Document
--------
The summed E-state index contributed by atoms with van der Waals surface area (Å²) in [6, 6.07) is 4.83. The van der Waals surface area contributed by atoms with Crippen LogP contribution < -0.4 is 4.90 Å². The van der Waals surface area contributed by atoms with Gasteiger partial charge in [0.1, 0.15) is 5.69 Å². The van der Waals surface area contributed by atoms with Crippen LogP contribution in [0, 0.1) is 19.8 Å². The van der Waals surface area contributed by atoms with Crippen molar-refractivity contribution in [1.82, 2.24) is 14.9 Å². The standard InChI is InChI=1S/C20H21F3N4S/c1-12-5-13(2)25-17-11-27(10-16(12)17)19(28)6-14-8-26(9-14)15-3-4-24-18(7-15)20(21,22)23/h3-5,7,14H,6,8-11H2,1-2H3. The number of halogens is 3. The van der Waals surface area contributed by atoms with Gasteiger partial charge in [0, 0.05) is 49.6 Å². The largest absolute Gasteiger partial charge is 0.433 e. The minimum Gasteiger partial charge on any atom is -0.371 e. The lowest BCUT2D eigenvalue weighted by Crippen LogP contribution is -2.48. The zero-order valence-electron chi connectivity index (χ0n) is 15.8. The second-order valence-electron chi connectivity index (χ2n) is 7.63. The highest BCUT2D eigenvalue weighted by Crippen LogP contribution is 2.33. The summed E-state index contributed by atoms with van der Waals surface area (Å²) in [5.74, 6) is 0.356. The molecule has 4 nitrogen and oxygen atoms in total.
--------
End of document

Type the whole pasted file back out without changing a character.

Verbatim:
The summed E-state index contributed by atoms with van der Waals surface area (Å²) in [6, 6.07) is 4.83. The van der Waals surface area contributed by atoms with Crippen LogP contribution < -0.4 is 4.90 Å². The van der Waals surface area contributed by atoms with Gasteiger partial charge in [0.1, 0.15) is 5.69 Å². The van der Waals surface area contributed by atoms with Crippen LogP contribution in [0, 0.1) is 19.8 Å². The van der Waals surface area contributed by atoms with Crippen molar-refractivity contribution in [1.82, 2.24) is 14.9 Å². The standard InChI is InChI=1S/C20H21F3N4S/c1-12-5-13(2)25-17-11-27(10-16(12)17)19(28)6-14-8-26(9-14)15-3-4-24-18(7-15)20(21,22)23/h3-5,7,14H,6,8-11H2,1-2H3. The number of halogens is 3. The van der Waals surface area contributed by atoms with Gasteiger partial charge in [0, 0.05) is 49.6 Å². The largest absolute Gasteiger partial charge is 0.433 e. The minimum Gasteiger partial charge on any atom is -0.371 e. The lowest BCUT2D eigenvalue weighted by Crippen LogP contribution is -2.48. The zero-order valence-electron chi connectivity index (χ0n) is 15.8. The second-order valence-electron chi connectivity index (χ2n) is 7.63. The highest BCUT2D eigenvalue weighted by Crippen LogP contribution is 2.33. The summed E-state index contributed by atoms with van der Waals surface area (Å²) in [5.74, 6) is 0.356. The molecule has 4 nitrogen and oxygen atoms in total.